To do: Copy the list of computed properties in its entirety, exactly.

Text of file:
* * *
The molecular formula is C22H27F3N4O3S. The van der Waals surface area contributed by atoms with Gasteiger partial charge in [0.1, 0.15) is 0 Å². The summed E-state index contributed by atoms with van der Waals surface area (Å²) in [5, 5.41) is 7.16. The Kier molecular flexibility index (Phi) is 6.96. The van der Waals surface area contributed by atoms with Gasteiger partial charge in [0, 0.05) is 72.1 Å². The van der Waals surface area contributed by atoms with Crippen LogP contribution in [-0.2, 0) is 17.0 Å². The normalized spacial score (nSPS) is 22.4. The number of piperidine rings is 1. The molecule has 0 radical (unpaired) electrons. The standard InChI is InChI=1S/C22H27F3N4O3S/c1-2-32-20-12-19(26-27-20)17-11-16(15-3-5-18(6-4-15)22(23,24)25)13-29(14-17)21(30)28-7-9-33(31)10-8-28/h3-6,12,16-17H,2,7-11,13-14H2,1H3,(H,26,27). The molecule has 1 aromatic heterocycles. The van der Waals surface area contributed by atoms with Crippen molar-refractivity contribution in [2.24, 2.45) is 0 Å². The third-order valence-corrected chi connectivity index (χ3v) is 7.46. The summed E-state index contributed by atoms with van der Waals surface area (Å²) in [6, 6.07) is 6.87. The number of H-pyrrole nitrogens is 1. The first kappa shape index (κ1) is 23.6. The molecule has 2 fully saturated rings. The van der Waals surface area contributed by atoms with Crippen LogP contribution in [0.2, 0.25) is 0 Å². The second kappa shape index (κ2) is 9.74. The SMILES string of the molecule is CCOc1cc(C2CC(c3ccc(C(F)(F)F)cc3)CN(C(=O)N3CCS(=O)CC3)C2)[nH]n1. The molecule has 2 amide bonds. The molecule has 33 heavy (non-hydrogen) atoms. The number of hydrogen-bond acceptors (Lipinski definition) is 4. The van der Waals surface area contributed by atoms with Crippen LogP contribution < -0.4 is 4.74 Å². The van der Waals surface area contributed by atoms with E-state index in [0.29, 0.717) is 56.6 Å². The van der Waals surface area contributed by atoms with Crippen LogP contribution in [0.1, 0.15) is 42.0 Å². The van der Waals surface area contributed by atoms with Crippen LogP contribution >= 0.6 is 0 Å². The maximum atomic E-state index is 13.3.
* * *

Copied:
The molecular formula is C22H27F3N4O3S. The van der Waals surface area contributed by atoms with Gasteiger partial charge in [0.1, 0.15) is 0 Å². The summed E-state index contributed by atoms with van der Waals surface area (Å²) in [5, 5.41) is 7.16. The Kier molecular flexibility index (Phi) is 6.96. The van der Waals surface area contributed by atoms with Gasteiger partial charge in [0, 0.05) is 72.1 Å². The van der Waals surface area contributed by atoms with Crippen LogP contribution in [-0.2, 0) is 17.0 Å². The normalized spacial score (nSPS) is 22.4. The number of piperidine rings is 1. The molecule has 0 radical (unpaired) electrons. The standard InChI is InChI=1S/C22H27F3N4O3S/c1-2-32-20-12-19(26-27-20)17-11-16(15-3-5-18(6-4-15)22(23,24)25)13-29(14-17)21(30)28-7-9-33(31)10-8-28/h3-6,12,16-17H,2,7-11,13-14H2,1H3,(H,26,27). The molecule has 1 aromatic heterocycles. The van der Waals surface area contributed by atoms with Crippen molar-refractivity contribution in [2.24, 2.45) is 0 Å². The third-order valence-corrected chi connectivity index (χ3v) is 7.46. The summed E-state index contributed by atoms with van der Waals surface area (Å²) in [6, 6.07) is 6.87. The number of H-pyrrole nitrogens is 1. The first kappa shape index (κ1) is 23.6. The molecule has 2 fully saturated rings. The van der Waals surface area contributed by atoms with Crippen LogP contribution in [0.2, 0.25) is 0 Å². The second kappa shape index (κ2) is 9.74. The SMILES string of the molecule is CCOc1cc(C2CC(c3ccc(C(F)(F)F)cc3)CN(C(=O)N3CCS(=O)CC3)C2)[nH]n1. The molecule has 2 amide bonds. The molecule has 33 heavy (non-hydrogen) atoms. The number of hydrogen-bond acceptors (Lipinski definition) is 4. The van der Waals surface area contributed by atoms with Crippen LogP contribution < -0.4 is 4.74 Å². The van der Waals surface area contributed by atoms with E-state index in [0.29, 0.717) is 56.6 Å². The van der Waals surface area contributed by atoms with Crippen LogP contribution in [0.1, 0.15) is 42.0 Å². The van der Waals surface area contributed by atoms with Crippen LogP contribution >= 0.6 is 0 Å². The maximum atomic E-state index is 13.3.